The Phycodnaviridae: The Story of How Tiny Giants Rule the World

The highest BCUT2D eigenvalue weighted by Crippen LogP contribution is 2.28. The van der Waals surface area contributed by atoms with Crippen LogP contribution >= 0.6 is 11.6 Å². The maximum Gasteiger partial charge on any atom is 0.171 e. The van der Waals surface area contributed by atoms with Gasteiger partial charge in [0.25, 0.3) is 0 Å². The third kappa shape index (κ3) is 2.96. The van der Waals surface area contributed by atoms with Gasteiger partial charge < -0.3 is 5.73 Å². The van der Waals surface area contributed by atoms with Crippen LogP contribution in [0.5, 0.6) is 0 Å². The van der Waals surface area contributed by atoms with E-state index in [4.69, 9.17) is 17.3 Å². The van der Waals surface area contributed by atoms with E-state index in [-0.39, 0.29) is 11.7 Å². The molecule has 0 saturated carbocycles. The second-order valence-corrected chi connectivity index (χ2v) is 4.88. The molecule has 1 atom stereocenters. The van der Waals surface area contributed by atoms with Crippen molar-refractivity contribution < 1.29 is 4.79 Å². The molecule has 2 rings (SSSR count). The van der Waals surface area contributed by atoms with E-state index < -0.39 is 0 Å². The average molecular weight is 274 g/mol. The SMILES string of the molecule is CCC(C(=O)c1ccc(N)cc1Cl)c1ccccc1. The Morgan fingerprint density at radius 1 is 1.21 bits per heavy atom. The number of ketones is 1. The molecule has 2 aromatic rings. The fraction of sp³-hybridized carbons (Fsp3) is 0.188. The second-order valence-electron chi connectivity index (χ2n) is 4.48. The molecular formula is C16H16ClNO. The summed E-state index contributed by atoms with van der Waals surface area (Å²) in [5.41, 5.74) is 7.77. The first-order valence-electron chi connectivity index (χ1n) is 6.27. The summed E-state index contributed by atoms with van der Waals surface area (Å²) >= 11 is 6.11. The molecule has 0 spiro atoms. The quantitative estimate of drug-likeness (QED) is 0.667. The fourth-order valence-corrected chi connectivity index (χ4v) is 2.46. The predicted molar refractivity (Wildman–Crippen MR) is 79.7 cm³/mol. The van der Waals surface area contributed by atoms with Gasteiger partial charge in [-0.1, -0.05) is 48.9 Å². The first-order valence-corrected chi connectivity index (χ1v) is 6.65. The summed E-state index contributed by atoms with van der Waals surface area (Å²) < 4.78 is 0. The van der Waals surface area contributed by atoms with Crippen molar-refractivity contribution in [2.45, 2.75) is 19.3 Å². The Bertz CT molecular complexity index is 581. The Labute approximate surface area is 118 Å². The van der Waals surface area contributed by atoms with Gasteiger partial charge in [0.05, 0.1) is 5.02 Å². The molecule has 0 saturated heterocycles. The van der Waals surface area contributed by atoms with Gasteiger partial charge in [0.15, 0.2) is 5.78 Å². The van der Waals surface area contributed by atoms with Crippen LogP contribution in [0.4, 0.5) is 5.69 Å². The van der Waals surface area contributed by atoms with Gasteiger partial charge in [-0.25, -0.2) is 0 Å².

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The family Phycodnaviridae encompasses a diverse and rapidly expanding collection of large icosahedral, dsDNA viruses that infect algae. These lytic and lysogenic viruses have genomes ranging from 160 to 560 kb. The family consists of six genera based initially on host range and supported by sequence comparisons. The family is monophyletic with branches for each genus, but the phycodnaviruses have evolutionary roots that connect them with several other families of large DNA viruses, referred to as the nucleocytoplasmic large DNA viruses (NCLDV). The phycodnaviruses have diverse genome structures, some with large regions of noncoding sequence and others with regions of ssDNA. The genomes of members in three genera in the Phycodnaviridae have been sequenced. The genome analyses have revealed more than 1000 unique genes, with only 14 homologous genes in common among the three genera of phycodnaviruses sequenced to date. Thus, their gene diversity far exceeds the number of so-called core genes. Not much is known about the replication of these viruses, but the consequences of these infections on phytoplankton have global affects, including influencing geochemical cycling and weather patterns.